US cross-country women's 'team spirit' puts them in podium contention

After two bronze-place finishes on the World Cup circuit, the US women's relay team could win its first Olympic medal tomorrow. Their success is due in part to exceptional team unity.

Matthias Schrader/AP
United States' Sophie Caldwell, left, and Sadie Bjornsen hang jokingly on the Olympic rings during a cross country training session prior to the Winter Olympics in Russia. The US team skates for a medal in the 5 x 4 km relay race tomorrow.

No American woman has ever won an Olympic medal in cross-country skiing, so there were high hopes that Kikkan Randall would make history in the individual sprint at the Sochi Games. Instead, the reigning World Cup sprint champion uncharacteristically faltered, and missed the semi-finals by a heartbreaking 0.05 seconds.

But in a way, it would be fitting if that historic US medal came in tomorrow's 4 x 5 km relay. For in a sport in which camaraderie often takes a back seat to individual success, Randall has led the American team not only to groundbreaking results but to exceptional team spirit that has enabled them to break the glass ceiling of a European-dominated sport.

“I think our team has set a standard on the World Cup … other teams want to recreate that,” says Liz Stephen, who calls Randall a "world-class" teammate. “Everyone wants to know, ‘What’s your secret? You guys have never been good. Why are you guys good all of a sudden?’ Our answer is always – we’re a team.”

The World Cup circuit, which seldom leaves Europe, is grueling for the Americans, many of whom live out of a duffel bag for five months. But that pushes the women – and their male teammates – to develop a stronger cohesiveness that is lifting them to better results. They show up on relay days with glitter and striped socks for the ladies, go sledding together on days off, and challenge competitors from other countries to music-video contests.

The progress has been dramatic. At the 2010 Olympics, Randall was the sole American woman to crack the top 25; on Tuesday, the US placed all four girls in the top 20. 

Last year, Randall led the American women to their first World Cup relay medal – bronze – in Gällivare, Sweden. This year the US squad repeated the feat despite a crash and a broken pole, and are looking for an Olympic medal on Saturday.

“They inspire everyone with how they work and stand together,” says Astrid Uhrenholdt Jacobsen, one of the world’s best skiers this year and a member of the powerhouse Norwegian team. “That is the reason why everyone was crying together with them when they reached the podium in the relay in Gällivare in November 2012.”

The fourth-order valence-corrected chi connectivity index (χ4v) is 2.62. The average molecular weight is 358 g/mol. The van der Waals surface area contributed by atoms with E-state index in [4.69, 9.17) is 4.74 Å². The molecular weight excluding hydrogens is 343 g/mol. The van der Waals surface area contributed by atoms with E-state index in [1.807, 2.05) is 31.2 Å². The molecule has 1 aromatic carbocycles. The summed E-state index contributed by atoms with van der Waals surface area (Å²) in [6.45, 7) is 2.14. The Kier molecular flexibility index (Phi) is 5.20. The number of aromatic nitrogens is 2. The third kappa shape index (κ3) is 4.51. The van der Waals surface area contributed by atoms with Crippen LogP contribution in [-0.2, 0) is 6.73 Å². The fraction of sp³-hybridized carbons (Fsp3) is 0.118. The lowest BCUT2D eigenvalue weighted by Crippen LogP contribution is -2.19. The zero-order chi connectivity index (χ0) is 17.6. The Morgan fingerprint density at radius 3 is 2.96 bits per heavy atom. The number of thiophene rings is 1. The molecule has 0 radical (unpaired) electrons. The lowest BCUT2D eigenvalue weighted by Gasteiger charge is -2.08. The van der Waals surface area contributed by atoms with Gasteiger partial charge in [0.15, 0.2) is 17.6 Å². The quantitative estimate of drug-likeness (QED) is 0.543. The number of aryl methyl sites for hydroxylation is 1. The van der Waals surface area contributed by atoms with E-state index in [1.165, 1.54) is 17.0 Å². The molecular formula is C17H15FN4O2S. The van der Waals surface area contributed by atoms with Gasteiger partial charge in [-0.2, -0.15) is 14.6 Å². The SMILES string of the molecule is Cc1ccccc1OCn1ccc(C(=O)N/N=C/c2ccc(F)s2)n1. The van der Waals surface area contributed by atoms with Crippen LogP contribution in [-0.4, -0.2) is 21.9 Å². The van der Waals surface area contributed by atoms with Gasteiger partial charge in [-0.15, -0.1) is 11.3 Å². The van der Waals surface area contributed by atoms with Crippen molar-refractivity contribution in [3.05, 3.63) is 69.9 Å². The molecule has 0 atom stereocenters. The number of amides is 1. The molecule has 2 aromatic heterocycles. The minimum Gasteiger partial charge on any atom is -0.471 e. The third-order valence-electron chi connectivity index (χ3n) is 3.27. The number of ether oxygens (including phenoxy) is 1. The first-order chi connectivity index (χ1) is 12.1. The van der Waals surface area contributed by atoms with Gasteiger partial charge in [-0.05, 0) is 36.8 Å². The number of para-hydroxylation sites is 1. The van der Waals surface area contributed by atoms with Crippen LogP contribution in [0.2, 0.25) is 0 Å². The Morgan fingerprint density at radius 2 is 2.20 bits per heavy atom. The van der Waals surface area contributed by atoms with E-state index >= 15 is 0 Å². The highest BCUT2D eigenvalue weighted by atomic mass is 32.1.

“I see so often that a strong skier (like Kikkan) will do her own things instead of working with the younger skiers and contributing to the team,” adds Jacobsen, who joined the US team for pre-Olympic summer training in Alaska. “And now the others have improved so much that they help Kikkan develop, too.” 

From back of the pack to medal contenders 

Randall for years was one of the few American women on the World Cup and often finished in the 40s or 50s. But she was confident the United States could rise to the top. 

Her role on the team has been pioneering,” says Holly Brooks, Randall’s teammate on the Alaska Pacific University squad and a member of last year's triumphant relay team. “At a time when [others] were kind of embarrassed to be [representing] USA, she was dyeing her hair red, white, and blue. It was almost like that glass ceiling was never there for her, and if it had been, she would have just shattered it anyway.” 

For Diggins, the self-described "little sister" of the team, Randall has long been a role model. After winning a race at Junior Nationals she stood in line for Randall’s autograph. By the time it was her turn, the posters were all gone, so Diggins walked away with a ragged piece of autographed cardboard box.

It was still hanging on her wall back in Afton, Minn., when she was chosen to compete with Randall in the team sprint at World Championships last year. Unable to calm her nerves, she went into Randall’s room. “She understood even better than I did … that we had a chance to do something that had never been done,” recalls Diggins. They went out the next day and won gold.

Giving back brings more lasting happiness

Now women like Randall and her teammates are inspiring hundreds of young American girls through Fast and Female, a North American organization that fosters healthy lifestyles and leadership skills – and aims to retract whatever glass ceiling they may be facing, from academics to sports, says Brooks.

In turn, it helps the women themselves. "Even when I have tough days out there, I know it’ll make a good story that might help someone else work through adversity," said Randall, president of US Fast & Female, in an interview before the Games. 

And if there was ever a tough day, it was Tuesday. But Randall made it back out on course with a with a smile on her face to cheer Caldwell – nearly a decade her junior – to a historic sixth, the best Olympic finish for any American woman in the sport. 

“If you invest yourself just in your results, you’ll find that you’ll be all over the map in terms of happiness,” says head coach Matt Whitcomb, who has been credited with playing a huge role in developing the team's cohesiveness and confidence. So while he and his team are unabashed about bringing some hardware home from Sochi, there is a broader goal.

"I can’t think of a better medal to win, if we were to win one, than a relay [medal]," says Stephen. "It’s not that I want the medal, it’s that I want to inspire other people to chase goals and dreams that they have and realize they are possible."

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